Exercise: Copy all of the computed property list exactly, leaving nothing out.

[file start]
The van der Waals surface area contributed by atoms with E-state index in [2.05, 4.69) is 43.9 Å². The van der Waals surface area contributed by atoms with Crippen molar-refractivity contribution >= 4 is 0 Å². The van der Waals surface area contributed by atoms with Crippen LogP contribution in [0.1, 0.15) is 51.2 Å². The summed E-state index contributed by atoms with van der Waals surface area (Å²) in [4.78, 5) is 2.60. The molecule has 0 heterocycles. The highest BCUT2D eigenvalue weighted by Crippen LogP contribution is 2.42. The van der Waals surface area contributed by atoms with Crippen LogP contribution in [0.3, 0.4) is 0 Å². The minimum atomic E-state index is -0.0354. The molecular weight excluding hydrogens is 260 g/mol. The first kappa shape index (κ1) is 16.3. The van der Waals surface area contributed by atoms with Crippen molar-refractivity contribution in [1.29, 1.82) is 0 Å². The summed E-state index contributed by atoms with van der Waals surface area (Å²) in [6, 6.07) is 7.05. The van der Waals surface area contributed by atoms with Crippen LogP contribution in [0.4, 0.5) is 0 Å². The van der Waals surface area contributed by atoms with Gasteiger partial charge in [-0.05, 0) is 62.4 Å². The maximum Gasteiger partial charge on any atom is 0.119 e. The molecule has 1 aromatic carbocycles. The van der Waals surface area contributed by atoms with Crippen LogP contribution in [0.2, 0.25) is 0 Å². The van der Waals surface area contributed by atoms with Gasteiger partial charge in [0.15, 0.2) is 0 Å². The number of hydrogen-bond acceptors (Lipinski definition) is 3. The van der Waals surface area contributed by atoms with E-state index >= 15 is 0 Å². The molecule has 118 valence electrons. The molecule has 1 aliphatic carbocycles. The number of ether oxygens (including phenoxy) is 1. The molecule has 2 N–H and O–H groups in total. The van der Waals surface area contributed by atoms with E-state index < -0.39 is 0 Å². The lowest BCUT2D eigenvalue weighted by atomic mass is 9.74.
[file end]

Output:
The van der Waals surface area contributed by atoms with E-state index in [2.05, 4.69) is 43.9 Å². The van der Waals surface area contributed by atoms with Crippen molar-refractivity contribution >= 4 is 0 Å². The van der Waals surface area contributed by atoms with Crippen LogP contribution in [0.1, 0.15) is 51.2 Å². The summed E-state index contributed by atoms with van der Waals surface area (Å²) in [4.78, 5) is 2.60. The molecule has 0 heterocycles. The highest BCUT2D eigenvalue weighted by Crippen LogP contribution is 2.42. The van der Waals surface area contributed by atoms with Crippen LogP contribution in [0.3, 0.4) is 0 Å². The minimum atomic E-state index is -0.0354. The molecular weight excluding hydrogens is 260 g/mol. The first kappa shape index (κ1) is 16.3. The van der Waals surface area contributed by atoms with Crippen molar-refractivity contribution in [1.29, 1.82) is 0 Å². The summed E-state index contributed by atoms with van der Waals surface area (Å²) in [6, 6.07) is 7.05. The van der Waals surface area contributed by atoms with Crippen LogP contribution in [0.4, 0.5) is 0 Å². The van der Waals surface area contributed by atoms with Gasteiger partial charge in [-0.05, 0) is 62.4 Å². The maximum Gasteiger partial charge on any atom is 0.119 e. The molecule has 1 aromatic carbocycles. The van der Waals surface area contributed by atoms with Crippen LogP contribution in [0.2, 0.25) is 0 Å². The van der Waals surface area contributed by atoms with Gasteiger partial charge in [0.15, 0.2) is 0 Å². The number of hydrogen-bond acceptors (Lipinski definition) is 3. The van der Waals surface area contributed by atoms with E-state index >= 15 is 0 Å². The molecule has 118 valence electrons. The molecule has 1 aliphatic carbocycles. The number of ether oxygens (including phenoxy) is 1. The molecule has 2 N–H and O–H groups in total. The van der Waals surface area contributed by atoms with E-state index < -0.39 is 0 Å². The lowest BCUT2D eigenvalue weighted by atomic mass is 9.74.